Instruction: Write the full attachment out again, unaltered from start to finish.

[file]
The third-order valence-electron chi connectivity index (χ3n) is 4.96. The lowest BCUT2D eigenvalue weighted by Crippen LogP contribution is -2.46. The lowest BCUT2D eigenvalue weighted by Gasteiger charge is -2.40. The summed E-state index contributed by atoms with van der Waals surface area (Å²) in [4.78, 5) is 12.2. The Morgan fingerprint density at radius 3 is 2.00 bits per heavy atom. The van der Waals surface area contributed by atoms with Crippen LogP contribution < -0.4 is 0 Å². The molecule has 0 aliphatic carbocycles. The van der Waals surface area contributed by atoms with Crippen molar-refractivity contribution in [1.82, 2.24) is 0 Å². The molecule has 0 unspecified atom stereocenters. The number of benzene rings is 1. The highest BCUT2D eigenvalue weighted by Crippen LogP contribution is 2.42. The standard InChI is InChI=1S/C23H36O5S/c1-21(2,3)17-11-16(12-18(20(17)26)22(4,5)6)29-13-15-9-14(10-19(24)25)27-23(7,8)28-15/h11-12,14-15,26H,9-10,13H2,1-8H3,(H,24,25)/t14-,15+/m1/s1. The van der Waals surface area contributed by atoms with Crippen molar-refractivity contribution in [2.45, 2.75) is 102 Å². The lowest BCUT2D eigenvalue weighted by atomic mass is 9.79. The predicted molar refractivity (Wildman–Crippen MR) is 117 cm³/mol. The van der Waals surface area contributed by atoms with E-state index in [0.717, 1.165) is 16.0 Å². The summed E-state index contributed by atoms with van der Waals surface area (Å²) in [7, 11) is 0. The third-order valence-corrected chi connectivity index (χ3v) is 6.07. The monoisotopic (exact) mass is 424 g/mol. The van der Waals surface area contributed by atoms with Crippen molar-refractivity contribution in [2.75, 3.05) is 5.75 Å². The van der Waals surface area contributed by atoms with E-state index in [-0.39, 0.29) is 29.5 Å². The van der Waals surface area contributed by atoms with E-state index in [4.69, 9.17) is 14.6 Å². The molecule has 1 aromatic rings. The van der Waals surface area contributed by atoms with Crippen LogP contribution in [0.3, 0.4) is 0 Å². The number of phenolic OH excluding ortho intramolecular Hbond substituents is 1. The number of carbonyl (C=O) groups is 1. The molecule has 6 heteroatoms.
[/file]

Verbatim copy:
The third-order valence-electron chi connectivity index (χ3n) is 4.96. The lowest BCUT2D eigenvalue weighted by Crippen LogP contribution is -2.46. The lowest BCUT2D eigenvalue weighted by Gasteiger charge is -2.40. The summed E-state index contributed by atoms with van der Waals surface area (Å²) in [4.78, 5) is 12.2. The Morgan fingerprint density at radius 3 is 2.00 bits per heavy atom. The van der Waals surface area contributed by atoms with Crippen LogP contribution < -0.4 is 0 Å². The molecule has 0 aliphatic carbocycles. The van der Waals surface area contributed by atoms with Crippen molar-refractivity contribution in [1.82, 2.24) is 0 Å². The molecule has 0 unspecified atom stereocenters. The number of benzene rings is 1. The highest BCUT2D eigenvalue weighted by Crippen LogP contribution is 2.42. The standard InChI is InChI=1S/C23H36O5S/c1-21(2,3)17-11-16(12-18(20(17)26)22(4,5)6)29-13-15-9-14(10-19(24)25)27-23(7,8)28-15/h11-12,14-15,26H,9-10,13H2,1-8H3,(H,24,25)/t14-,15+/m1/s1. The van der Waals surface area contributed by atoms with Crippen molar-refractivity contribution in [2.45, 2.75) is 102 Å². The lowest BCUT2D eigenvalue weighted by atomic mass is 9.79. The predicted molar refractivity (Wildman–Crippen MR) is 117 cm³/mol. The van der Waals surface area contributed by atoms with E-state index in [0.717, 1.165) is 16.0 Å². The summed E-state index contributed by atoms with van der Waals surface area (Å²) in [7, 11) is 0. The third-order valence-corrected chi connectivity index (χ3v) is 6.07. The monoisotopic (exact) mass is 424 g/mol. The van der Waals surface area contributed by atoms with Crippen molar-refractivity contribution in [2.75, 3.05) is 5.75 Å². The van der Waals surface area contributed by atoms with E-state index in [-0.39, 0.29) is 29.5 Å². The van der Waals surface area contributed by atoms with E-state index in [4.69, 9.17) is 14.6 Å². The molecule has 1 aromatic rings. The van der Waals surface area contributed by atoms with Crippen LogP contribution in [0.3, 0.4) is 0 Å². The number of phenolic OH excluding ortho intramolecular Hbond substituents is 1. The number of carbonyl (C=O) groups is 1. The molecule has 6 heteroatoms.